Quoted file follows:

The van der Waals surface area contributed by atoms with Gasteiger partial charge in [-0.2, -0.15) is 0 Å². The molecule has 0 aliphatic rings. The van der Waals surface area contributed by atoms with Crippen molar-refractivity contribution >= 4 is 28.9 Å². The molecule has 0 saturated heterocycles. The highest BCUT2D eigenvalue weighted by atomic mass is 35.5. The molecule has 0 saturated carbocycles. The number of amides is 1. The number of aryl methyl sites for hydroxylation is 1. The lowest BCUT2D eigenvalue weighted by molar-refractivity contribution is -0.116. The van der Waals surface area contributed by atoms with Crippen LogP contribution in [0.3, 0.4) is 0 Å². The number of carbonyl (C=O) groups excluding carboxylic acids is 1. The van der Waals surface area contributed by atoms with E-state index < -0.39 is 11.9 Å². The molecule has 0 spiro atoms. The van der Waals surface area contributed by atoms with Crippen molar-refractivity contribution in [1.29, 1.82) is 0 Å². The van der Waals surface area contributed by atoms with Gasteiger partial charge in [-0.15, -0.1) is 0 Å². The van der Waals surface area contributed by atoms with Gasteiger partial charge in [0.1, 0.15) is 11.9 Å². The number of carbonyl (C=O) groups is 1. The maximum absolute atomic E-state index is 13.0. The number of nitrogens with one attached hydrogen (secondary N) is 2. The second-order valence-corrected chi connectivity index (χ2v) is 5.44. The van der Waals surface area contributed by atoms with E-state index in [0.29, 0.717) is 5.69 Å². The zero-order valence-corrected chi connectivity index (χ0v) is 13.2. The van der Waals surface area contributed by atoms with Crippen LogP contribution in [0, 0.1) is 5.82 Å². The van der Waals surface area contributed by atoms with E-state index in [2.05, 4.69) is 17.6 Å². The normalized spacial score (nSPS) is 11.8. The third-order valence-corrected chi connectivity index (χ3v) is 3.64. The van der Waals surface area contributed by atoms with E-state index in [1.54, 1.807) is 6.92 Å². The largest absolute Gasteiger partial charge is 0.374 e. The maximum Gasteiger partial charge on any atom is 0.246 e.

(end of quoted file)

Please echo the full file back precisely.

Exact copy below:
The van der Waals surface area contributed by atoms with Gasteiger partial charge in [-0.2, -0.15) is 0 Å². The molecule has 0 aliphatic rings. The van der Waals surface area contributed by atoms with Crippen molar-refractivity contribution >= 4 is 28.9 Å². The molecule has 0 saturated heterocycles. The highest BCUT2D eigenvalue weighted by atomic mass is 35.5. The molecule has 0 saturated carbocycles. The number of amides is 1. The number of aryl methyl sites for hydroxylation is 1. The lowest BCUT2D eigenvalue weighted by molar-refractivity contribution is -0.116. The van der Waals surface area contributed by atoms with Crippen LogP contribution in [0.3, 0.4) is 0 Å². The number of carbonyl (C=O) groups excluding carboxylic acids is 1. The van der Waals surface area contributed by atoms with E-state index < -0.39 is 11.9 Å². The molecule has 0 spiro atoms. The van der Waals surface area contributed by atoms with Crippen molar-refractivity contribution in [1.29, 1.82) is 0 Å². The van der Waals surface area contributed by atoms with Gasteiger partial charge in [-0.15, -0.1) is 0 Å². The van der Waals surface area contributed by atoms with Gasteiger partial charge in [0.1, 0.15) is 11.9 Å². The number of carbonyl (C=O) groups is 1. The maximum absolute atomic E-state index is 13.0. The number of nitrogens with one attached hydrogen (secondary N) is 2. The second-order valence-corrected chi connectivity index (χ2v) is 5.44. The van der Waals surface area contributed by atoms with E-state index in [0.29, 0.717) is 5.69 Å². The zero-order valence-corrected chi connectivity index (χ0v) is 13.2. The van der Waals surface area contributed by atoms with Crippen LogP contribution in [0, 0.1) is 5.82 Å². The van der Waals surface area contributed by atoms with E-state index in [2.05, 4.69) is 17.6 Å². The normalized spacial score (nSPS) is 11.8. The third-order valence-corrected chi connectivity index (χ3v) is 3.64. The van der Waals surface area contributed by atoms with E-state index in [1.54, 1.807) is 6.92 Å². The largest absolute Gasteiger partial charge is 0.374 e. The maximum Gasteiger partial charge on any atom is 0.246 e.